The shadows of celebrity shows all the reflections of a flickering candle.The shadows are the flip side of the spotlight. They are unpredictable and turn in usual paths and shapes at times..Its always been a battle between the trickle down and trickle up the social ladders. ..The age of celebrity has coincided with sociological examiners like Maslow, Weber et al. who, all noticed a concern with man’s perplexing refusal to behave rationally in what seemed his own best interest. Its claimed that the word celebrity began its long run with the invention of photography, but the rails had been greased beforehand by the romantic poets like Byron and wild performances of a Paganini and Liszt and Berlioz. But before, in the early stages of the Industrial age, in the more genteel drawing rooms…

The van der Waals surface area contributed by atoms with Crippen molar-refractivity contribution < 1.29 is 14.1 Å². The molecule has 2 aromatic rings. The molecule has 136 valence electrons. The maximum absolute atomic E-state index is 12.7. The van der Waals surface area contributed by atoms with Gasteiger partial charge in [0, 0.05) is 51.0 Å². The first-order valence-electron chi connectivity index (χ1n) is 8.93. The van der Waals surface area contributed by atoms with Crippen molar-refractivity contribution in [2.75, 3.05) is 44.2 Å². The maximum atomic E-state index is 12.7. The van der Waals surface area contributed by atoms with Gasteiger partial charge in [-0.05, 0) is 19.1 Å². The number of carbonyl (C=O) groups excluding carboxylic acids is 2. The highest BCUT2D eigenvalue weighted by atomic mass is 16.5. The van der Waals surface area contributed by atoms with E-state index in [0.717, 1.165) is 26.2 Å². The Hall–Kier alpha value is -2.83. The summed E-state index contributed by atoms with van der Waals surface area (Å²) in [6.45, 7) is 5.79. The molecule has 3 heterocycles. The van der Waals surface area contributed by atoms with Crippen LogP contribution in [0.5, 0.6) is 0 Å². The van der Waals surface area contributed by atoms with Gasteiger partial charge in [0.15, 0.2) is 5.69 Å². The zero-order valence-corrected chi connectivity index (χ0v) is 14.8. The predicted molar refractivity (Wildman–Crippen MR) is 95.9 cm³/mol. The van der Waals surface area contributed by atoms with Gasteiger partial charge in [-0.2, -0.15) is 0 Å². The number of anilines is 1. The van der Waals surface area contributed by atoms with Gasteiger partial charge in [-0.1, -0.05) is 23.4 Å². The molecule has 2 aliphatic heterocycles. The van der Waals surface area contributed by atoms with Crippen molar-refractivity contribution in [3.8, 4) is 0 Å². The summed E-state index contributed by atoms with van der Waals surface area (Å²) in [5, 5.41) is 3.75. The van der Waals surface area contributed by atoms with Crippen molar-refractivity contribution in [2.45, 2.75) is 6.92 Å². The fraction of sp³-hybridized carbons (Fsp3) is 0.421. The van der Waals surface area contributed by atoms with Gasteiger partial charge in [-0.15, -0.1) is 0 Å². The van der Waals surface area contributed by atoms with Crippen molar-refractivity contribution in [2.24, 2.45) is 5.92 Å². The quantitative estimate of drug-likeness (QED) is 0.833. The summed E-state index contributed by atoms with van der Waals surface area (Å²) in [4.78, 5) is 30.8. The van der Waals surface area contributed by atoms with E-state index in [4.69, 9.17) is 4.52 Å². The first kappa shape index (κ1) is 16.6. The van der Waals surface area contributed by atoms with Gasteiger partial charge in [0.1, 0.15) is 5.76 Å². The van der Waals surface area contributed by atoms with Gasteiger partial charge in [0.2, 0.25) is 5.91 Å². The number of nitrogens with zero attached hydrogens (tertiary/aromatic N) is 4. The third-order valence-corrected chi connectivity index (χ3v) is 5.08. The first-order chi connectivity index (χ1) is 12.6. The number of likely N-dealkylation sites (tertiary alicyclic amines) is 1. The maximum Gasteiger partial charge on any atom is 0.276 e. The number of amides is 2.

…Despite efforts to establish a career on a more respectable and artistic level, Brooke Shields has had difficulty in dealing with contradictory and seemingly antagonistic poses in which the demands of competing archetypes create a coherent juxtaposition which fully enclose the equal contradictions of American society. She found herself in the unusual but not unique position of being idolized as a 1970’s post hippie-era archetype of adolescent, heartland style wholesome virginal innocence meets young urban sophisticate. She was being photographed in manners that pushed the boundaries of child pornography through an implied suggestiveness .Directly, the blame of her mother Teri Shields, ,the classic stage mother is obvious; though she was simply acting within the system that was available to her; and she was shrewd enough to use it better than most. The Garry Gross photographs were not an isolated incident, but part of a sequence that was inevitable. But where did this all begin?…